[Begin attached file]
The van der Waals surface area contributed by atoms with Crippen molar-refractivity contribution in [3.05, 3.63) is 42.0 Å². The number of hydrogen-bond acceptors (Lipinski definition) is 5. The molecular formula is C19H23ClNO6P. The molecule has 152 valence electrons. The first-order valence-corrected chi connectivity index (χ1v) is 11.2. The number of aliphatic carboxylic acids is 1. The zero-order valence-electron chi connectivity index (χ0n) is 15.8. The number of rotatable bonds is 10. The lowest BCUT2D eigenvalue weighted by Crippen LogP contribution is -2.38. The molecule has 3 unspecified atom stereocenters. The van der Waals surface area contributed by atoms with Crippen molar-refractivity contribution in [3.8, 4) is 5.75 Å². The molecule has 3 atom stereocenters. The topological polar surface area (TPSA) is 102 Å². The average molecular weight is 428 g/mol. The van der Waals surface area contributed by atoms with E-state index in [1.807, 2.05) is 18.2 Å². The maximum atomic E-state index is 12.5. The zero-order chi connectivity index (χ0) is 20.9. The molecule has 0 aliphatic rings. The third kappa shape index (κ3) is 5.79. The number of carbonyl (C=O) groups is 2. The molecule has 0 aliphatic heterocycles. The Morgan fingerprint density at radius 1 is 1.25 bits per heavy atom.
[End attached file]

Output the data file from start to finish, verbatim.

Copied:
The van der Waals surface area contributed by atoms with Crippen molar-refractivity contribution in [3.05, 3.63) is 42.0 Å². The number of hydrogen-bond acceptors (Lipinski definition) is 5. The molecular formula is C19H23ClNO6P. The molecule has 152 valence electrons. The first-order valence-corrected chi connectivity index (χ1v) is 11.2. The number of aliphatic carboxylic acids is 1. The zero-order valence-electron chi connectivity index (χ0n) is 15.8. The number of rotatable bonds is 10. The lowest BCUT2D eigenvalue weighted by Crippen LogP contribution is -2.38. The molecule has 3 unspecified atom stereocenters. The van der Waals surface area contributed by atoms with Crippen molar-refractivity contribution in [3.8, 4) is 5.75 Å². The molecule has 3 atom stereocenters. The topological polar surface area (TPSA) is 102 Å². The average molecular weight is 428 g/mol. The van der Waals surface area contributed by atoms with E-state index in [1.807, 2.05) is 18.2 Å². The maximum atomic E-state index is 12.5. The zero-order chi connectivity index (χ0) is 20.9. The molecule has 0 aliphatic rings. The third kappa shape index (κ3) is 5.79. The number of carbonyl (C=O) groups is 2. The molecule has 0 aliphatic heterocycles. The Morgan fingerprint density at radius 1 is 1.25 bits per heavy atom.